Looking after your Group Members
Got a reason to worry about students you know?
As leaders of clubs and societies, you’re a potential role model for other students, especially students in their first year at university. You’re also getting to know students socially, when you may spot something’s up. You may not know what the problem is, but you’re aware the student isn’t behaving like they normally would. Or they trust you and have told you.
We don’t expect you to know the answers to students’ problems, and from past experience in the Advice Service, we know that there’s often a lot more going on than what we’re first told.
We don’t want you doing more than you feel comfortable to do, but we would recommend you do a ‘first aid’ response. Just like if someone breaks their leg, you spot a problem, stop it getting worse, and get support. It’s just like that when you’re supporting your members.
If you’re concerned there’s a problem but aren’t sure, speak to the student and explain why you’re concerned. If you don’t feel confident to do this, get in touch with the Advice Service, or with others who know the student concerned, so that someone asks the question.
You won’t be making a problem worse by talking to the student about it. And if you’re wrong, and the student says so, you can be relieved that there’s nothing to worry about. But if you’re right, then this could be the start of that student getting the support they need.
Next Step - Getting Help
Don’t agree to keep quiet about problems. If you and the student are out of your depth, get support. Ideally, agree with the student that you’ll get others involved, but if you think they’re at risk, and they won’t agree to get support, we would strongly recommend you report on your concerns.
If you’re not sure who to speak to, contact the Advice Service. The SU advice service is confidential, and does not share information with the rest of the SU or with the University without your permission, unless they believe that there’s no other choice to protect a student’s welfare.
Once you’ve reported the problem, it’s then our responsibility, not yours, to deal with it.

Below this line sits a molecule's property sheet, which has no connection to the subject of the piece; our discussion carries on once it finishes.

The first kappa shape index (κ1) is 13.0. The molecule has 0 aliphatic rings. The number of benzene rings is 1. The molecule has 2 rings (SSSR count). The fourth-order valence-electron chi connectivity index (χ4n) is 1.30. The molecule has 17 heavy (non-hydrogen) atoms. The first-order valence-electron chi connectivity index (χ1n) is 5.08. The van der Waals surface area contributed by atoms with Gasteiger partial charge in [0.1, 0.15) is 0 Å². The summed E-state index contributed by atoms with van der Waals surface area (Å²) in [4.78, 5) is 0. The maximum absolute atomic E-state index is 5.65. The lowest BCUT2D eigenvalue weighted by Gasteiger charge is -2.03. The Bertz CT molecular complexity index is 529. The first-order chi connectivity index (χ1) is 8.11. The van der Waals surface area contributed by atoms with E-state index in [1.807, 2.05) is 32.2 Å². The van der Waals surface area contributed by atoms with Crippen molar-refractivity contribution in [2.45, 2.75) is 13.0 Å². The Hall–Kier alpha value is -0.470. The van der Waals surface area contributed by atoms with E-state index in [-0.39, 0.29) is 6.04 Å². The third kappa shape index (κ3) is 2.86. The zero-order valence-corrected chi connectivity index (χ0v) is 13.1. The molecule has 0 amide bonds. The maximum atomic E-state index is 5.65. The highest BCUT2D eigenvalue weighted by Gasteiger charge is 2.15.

When should I speak up?
There are very few problems that you find out about after working hours that can’t wait until you speak to an adviser the next day. The ones we’re most concerned about are:
- If a student is distressed;
- If they’re self-harming;
- If they’ve said they’ve thought about killing themselves;
- Or if they’re at risk for other reasons, eg being threatened by someone, or have been assaulted.
Pretty much everything else can safely wait, but do make use of the Useful Contacts section on the Advice Service webpages for links to us, and other organisations that may be able to offer longer term help on a range of issues.
If you’re concerned the student is distressed, and they’re willing, suggest they phone Nightline. Nightline offers emotional support and listening without judging.
If a student’s thought about killing themselves, but they’re willing to get support, suggest they phone the Samaritans. Available 24 hours day, all year round.
In an emergency, you may need to call 999 for the police or an ambulance.
Extra Help at SU venues/events
At SU venues, or SU organised activities, report concerns to SU staff members or the events organisers, even if you don’t think immediate action’s needed, or everything has been done that can be done.
It’s for your reassurance, as well as to make sure the SU is doing everything necessary to safeguard students in our care. After the event, report back to the Student Activities Team.
SUUG Advice Service (Greenwich and Avery Hill students):
GK Unions Advice Service (Medway students):